Imagine a future where, after a night of bar-hopping with friends, you can whip out your phone, consult a smartphone app connected to a wireless device stuck to the side of your arm, and find out exactly how hammered you are. It sounds like something you might see in the first couple minutes of a black mirror episode, but it could soon be reality—and be a huge help for people with certain challenging health conditions.
In a new study published Monday in the journal Nature Biomedical Engineering, researchers at the University of California San Diego have developed a device no bigger than a stack of six quarters that senses alcohol, glucose, and lactate. Aside from letting you know that you should get the Uber home from the bar rather than drive, the new wearable also has the potential to help those with diabetes have a more accurate picture of their blood sugar levels.
“This is like a complete lab on the skin,” Joseph Wang, a biomedical engineer at UC San Diego and study co-author, said in a press release. “It is capable of continuously measuring multiple biomarkers at the same time, allowing users to monitor their health and wellness as they perform their daily activities.”
Current wearable health sensors for people with diabetes are typically one-trick ponies. They can continuously monitor blood glucose levels—and do it very well—but little else. This information, while clinically useful, does not provide a wide-lens view into the dynamic between blood sugar and elevated levels of alcohol (which can lower blood sugar) or lactate (which can indicate muscle fatigue and tissue damage). A device that can take these factors into account can allow someone with diabetes to more precisely manage their health by optimizing their physical activity or watching out for too many extra glasses of wine.
“With our wearable, people can see the interplay between their glucose spikes or dips with their diet, exercise, and drinking of alcoholic beverages. That could add to their quality of life as well,” Farshad Tehrani, a doctoral student at UC San Diego and co-first author of the study, said in the press release.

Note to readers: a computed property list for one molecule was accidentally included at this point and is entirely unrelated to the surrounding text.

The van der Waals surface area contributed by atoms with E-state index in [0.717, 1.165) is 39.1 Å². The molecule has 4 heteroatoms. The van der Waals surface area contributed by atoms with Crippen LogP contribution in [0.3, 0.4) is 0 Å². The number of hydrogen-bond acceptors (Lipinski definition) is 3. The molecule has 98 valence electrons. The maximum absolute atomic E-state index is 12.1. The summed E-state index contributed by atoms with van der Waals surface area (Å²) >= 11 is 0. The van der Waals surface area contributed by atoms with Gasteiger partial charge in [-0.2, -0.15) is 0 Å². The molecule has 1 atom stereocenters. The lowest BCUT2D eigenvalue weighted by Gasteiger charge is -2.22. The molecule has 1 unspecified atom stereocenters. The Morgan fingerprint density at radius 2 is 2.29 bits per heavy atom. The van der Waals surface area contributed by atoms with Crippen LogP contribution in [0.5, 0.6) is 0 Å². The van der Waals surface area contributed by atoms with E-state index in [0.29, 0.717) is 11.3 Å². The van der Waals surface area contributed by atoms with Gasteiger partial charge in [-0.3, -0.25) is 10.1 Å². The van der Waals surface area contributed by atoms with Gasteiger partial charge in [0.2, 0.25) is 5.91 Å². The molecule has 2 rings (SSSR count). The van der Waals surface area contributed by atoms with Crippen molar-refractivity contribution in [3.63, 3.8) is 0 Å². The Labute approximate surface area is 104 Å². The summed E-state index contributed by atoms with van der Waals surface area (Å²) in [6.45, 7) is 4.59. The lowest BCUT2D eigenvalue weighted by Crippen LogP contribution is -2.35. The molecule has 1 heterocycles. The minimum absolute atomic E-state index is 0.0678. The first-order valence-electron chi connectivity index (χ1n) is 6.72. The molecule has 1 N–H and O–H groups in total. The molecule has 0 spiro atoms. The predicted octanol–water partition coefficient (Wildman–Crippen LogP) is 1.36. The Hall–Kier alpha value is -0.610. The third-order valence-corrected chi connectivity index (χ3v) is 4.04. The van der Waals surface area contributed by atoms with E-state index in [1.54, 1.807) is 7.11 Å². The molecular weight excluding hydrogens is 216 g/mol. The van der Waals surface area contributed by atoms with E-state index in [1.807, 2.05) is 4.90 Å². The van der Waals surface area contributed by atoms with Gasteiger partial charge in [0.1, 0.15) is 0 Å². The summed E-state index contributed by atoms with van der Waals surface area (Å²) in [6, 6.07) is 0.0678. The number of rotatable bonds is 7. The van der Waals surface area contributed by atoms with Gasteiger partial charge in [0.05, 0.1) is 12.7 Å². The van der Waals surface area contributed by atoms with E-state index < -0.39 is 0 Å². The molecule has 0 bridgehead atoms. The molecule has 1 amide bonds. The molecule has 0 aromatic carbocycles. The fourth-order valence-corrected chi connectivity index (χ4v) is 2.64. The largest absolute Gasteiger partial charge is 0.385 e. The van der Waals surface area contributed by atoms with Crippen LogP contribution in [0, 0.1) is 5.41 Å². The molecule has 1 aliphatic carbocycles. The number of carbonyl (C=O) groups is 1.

Another major downside to wearable health monitors is their reliance on invasive needle-based sensors. While their coin-sized device has needles, the UC San Diego researchers used disposable microneedles, which are painless and minimally invasive, measuring about one-fifth the width of a human hair. The needles also contain sensors that sample your body’s interstitial fluid once latched onto the skin. This fluid fills the spaces between cells and is chock full of biological chemicals like glucose, lactate, and alcohol once you’ve had a drink.
The magic happens when different enzymes inside the microneedles react with these chemicals, generating electrical signals. These signals are then analyzed by additional sensors inside the device before being wirelessly sent to a smartphone app the researchers developed. When the new wearable was tested out by five volunteers as they went about their day eating, drinking, and exercising, data about the chemicals collected were on par with those collected by conventional measuring methods, like a commercial blood glucose monitor or Breathalyzer.
“The beauty of this is that it is a fully integrated system that someone can wear without being tethered to benchtop equipment,” Patrick Mercier, an electrical engineer at UC San Diego and study co-author, in the press release.
If you’re in the market for this one-of-kind health sensor, you might have to wait a while for a commercially viable product. The device, while rechargeable, can only run for a few hours at a time currently. The UC San Diego team is also planning to run more extensive clinical trials that could test out the wearable’s potential to measure other health-specific chemicals like antibiotic levels when treating bacterial infections.
But once fully fleshed out, the researchers see their health sensor as promising for a whole range of people beyond those with diabetes—from athletes who want to up their physical performance, to doctors monitoring their patients after an organ transplant, and to regular folks at home who love tracking their health stats. It’s like Fitbit on steroids.